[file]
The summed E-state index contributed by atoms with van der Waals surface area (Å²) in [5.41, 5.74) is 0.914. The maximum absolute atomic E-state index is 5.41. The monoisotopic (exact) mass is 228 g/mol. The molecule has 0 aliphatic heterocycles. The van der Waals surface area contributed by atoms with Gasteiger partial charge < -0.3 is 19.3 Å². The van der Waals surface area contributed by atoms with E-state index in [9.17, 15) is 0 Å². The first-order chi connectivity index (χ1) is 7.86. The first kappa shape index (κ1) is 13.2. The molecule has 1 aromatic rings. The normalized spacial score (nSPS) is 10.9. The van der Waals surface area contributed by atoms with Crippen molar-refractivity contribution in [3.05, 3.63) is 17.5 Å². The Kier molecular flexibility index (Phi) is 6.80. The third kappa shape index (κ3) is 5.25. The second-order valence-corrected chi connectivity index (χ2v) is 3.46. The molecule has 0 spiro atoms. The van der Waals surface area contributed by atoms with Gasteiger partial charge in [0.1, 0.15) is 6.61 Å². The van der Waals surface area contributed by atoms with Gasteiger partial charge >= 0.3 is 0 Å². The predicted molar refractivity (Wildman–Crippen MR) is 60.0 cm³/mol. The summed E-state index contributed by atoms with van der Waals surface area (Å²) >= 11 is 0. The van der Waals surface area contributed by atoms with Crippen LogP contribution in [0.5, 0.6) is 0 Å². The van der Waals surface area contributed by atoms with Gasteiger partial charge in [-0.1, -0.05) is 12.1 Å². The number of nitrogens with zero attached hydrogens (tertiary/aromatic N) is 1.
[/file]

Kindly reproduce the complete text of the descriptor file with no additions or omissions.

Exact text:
The summed E-state index contributed by atoms with van der Waals surface area (Å²) in [5.41, 5.74) is 0.914. The maximum absolute atomic E-state index is 5.41. The monoisotopic (exact) mass is 228 g/mol. The molecule has 0 aliphatic heterocycles. The van der Waals surface area contributed by atoms with Gasteiger partial charge < -0.3 is 19.3 Å². The van der Waals surface area contributed by atoms with E-state index in [9.17, 15) is 0 Å². The first-order chi connectivity index (χ1) is 7.86. The first kappa shape index (κ1) is 13.2. The molecule has 1 aromatic rings. The normalized spacial score (nSPS) is 10.9. The van der Waals surface area contributed by atoms with Crippen molar-refractivity contribution in [3.05, 3.63) is 17.5 Å². The Kier molecular flexibility index (Phi) is 6.80. The third kappa shape index (κ3) is 5.25. The second-order valence-corrected chi connectivity index (χ2v) is 3.46. The molecule has 0 spiro atoms. The van der Waals surface area contributed by atoms with Gasteiger partial charge in [0.1, 0.15) is 6.61 Å². The van der Waals surface area contributed by atoms with Gasteiger partial charge >= 0.3 is 0 Å². The predicted molar refractivity (Wildman–Crippen MR) is 60.0 cm³/mol. The summed E-state index contributed by atoms with van der Waals surface area (Å²) >= 11 is 0. The van der Waals surface area contributed by atoms with Crippen LogP contribution in [0.5, 0.6) is 0 Å². The van der Waals surface area contributed by atoms with Gasteiger partial charge in [-0.1, -0.05) is 12.1 Å². The number of nitrogens with zero attached hydrogens (tertiary/aromatic N) is 1.